A look at GOP Gov. Tim Pawlenty’s critical comments of Trump
Few Republicans have criticized Trump more strongly than former Gov. Tim Pawlenty, who is seeking his old job.
In 2016, Pawlenty said Trump was “unsound, uninformed, unhinged and unfit to be president of the United States” in the days after a recording of the presidential candidate making vulgar comments about women surfaced. After launching his campaign in April, Pawlenty said he still voted for Mr. Trump in 2016 and supports the president’s policies.
Jeff Johnson, the state GOP’s endorsed candidate for governor, has been stronger in his support of the president. He and his allies have portrayed himself as more in tune with the party’s base and say Pawlenty — who holds a huge fundraising advantage — should be disqualified for his criticism of Trump.
Republican political operative Gregg Peppin said it’s another chance for Mr. Trump to aid an underdog candidate who has been a loyal supporter.
“I think it’s a pretty cut-and-dried case in this instance,” said Peppin, who worked for another GOP candidate for governor who has since quit the race. “It presents the president with an excellent opportunity to test his theory. Whether he’ll do that, remains to be seen.”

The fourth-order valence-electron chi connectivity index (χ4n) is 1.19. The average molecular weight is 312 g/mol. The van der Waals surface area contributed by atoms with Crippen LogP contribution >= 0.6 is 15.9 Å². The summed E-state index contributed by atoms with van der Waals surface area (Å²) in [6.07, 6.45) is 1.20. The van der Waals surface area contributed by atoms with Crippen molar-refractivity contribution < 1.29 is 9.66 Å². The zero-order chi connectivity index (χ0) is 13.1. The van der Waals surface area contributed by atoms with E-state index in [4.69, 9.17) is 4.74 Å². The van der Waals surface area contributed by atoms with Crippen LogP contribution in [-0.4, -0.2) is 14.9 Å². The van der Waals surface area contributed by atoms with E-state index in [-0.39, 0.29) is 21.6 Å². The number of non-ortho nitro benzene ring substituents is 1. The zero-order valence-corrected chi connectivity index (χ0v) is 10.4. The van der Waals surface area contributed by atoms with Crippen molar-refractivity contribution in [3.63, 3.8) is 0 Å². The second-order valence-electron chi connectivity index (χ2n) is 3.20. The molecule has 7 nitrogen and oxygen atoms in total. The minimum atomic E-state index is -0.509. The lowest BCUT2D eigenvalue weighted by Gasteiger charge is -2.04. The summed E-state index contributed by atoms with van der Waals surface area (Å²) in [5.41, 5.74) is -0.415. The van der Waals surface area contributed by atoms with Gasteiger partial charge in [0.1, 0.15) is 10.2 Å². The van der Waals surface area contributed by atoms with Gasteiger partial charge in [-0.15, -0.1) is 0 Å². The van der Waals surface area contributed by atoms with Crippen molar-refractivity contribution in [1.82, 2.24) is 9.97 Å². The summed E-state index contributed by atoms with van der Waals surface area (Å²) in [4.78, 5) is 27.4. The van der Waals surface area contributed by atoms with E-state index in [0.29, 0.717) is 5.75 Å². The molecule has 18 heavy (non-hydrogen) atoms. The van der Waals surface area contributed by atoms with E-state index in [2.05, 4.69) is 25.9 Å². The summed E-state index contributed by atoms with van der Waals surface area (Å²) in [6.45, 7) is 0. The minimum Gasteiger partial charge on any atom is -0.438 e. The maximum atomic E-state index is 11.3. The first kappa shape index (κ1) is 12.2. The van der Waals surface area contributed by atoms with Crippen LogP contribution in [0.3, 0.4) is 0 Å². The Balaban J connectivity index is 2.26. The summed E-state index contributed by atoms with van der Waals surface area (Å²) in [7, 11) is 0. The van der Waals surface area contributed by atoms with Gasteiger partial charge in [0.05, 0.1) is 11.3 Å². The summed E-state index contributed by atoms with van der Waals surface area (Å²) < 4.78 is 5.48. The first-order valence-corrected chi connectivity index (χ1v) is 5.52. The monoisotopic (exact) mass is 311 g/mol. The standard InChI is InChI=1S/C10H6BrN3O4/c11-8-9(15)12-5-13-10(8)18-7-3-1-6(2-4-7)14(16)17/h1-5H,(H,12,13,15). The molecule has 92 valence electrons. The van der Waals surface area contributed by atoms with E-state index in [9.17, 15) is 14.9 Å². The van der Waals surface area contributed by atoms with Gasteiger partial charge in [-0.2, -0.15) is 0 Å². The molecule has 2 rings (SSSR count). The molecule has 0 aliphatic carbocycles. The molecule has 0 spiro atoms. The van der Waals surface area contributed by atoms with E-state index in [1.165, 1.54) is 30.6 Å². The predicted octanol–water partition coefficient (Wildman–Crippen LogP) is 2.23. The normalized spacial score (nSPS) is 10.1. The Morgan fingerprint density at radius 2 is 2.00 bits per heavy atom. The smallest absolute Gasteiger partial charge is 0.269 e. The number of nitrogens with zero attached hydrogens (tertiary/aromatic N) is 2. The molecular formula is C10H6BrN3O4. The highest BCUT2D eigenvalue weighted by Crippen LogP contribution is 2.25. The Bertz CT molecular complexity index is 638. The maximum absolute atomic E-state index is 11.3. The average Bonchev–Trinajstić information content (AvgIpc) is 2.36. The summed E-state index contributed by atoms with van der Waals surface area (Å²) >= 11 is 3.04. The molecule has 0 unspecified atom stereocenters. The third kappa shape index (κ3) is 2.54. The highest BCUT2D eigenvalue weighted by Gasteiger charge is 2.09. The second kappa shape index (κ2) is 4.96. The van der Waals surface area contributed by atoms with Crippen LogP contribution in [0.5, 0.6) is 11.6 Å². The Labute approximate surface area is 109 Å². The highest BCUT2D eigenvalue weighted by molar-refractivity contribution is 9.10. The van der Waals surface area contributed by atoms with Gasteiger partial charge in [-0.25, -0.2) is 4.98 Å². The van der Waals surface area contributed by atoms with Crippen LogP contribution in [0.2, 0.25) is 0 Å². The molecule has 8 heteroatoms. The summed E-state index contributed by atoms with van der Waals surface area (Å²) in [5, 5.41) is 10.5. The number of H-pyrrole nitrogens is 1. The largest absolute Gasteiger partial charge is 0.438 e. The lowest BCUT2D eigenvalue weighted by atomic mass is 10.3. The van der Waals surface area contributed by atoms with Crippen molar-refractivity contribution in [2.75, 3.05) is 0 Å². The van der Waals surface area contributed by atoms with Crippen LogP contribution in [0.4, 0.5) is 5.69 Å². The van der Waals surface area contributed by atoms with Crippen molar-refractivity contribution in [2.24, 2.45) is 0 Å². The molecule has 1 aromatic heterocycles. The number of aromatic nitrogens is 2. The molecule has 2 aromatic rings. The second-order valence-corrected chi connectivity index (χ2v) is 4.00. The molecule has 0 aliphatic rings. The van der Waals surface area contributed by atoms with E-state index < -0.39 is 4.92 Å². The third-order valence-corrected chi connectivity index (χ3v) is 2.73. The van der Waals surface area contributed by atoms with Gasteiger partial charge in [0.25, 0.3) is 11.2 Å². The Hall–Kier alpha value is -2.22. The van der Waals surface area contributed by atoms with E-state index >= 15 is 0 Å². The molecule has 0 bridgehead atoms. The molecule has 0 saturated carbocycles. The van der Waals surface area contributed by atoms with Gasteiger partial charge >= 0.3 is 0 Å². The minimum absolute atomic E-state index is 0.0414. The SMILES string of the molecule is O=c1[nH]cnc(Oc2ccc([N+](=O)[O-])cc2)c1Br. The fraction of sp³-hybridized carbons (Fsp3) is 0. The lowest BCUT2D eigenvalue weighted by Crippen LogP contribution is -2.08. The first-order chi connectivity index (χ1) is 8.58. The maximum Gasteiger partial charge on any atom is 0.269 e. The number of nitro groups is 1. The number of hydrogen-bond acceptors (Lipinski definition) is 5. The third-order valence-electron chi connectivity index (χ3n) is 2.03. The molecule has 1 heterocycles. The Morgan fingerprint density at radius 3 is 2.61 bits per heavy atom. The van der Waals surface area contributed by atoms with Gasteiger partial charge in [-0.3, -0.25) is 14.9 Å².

Mr. Trump has a mixed record when supporting his strongest defenders, including Roy Moore in a losing U.S. Senate campaign in deep-red Alabama. He has also shown himself willing to put aside grudges; he endorsed Mitt Romney, who called Trump a “fraud” in 2016, for Senate in Utah.
Johnson has made clear he’d like Trump’s endorsement in the Aug. 14 primary against Pawlenty, but said he doesn’t expect any help to come this week. Regardless, he planned to attend Wednesday’s rally and hoped it will mobilize GOP voters for the summer.
“I truly believe that it will energize a lot of Republican voters in the state … and get people to start paying attention earlier than they normally would,” Johnson said. “Part of my case is that it’s going to be hard for Tim to win an election without bringing in some of the new voters that Donald Trump brought in in 2016. I just don’t think Tim can.”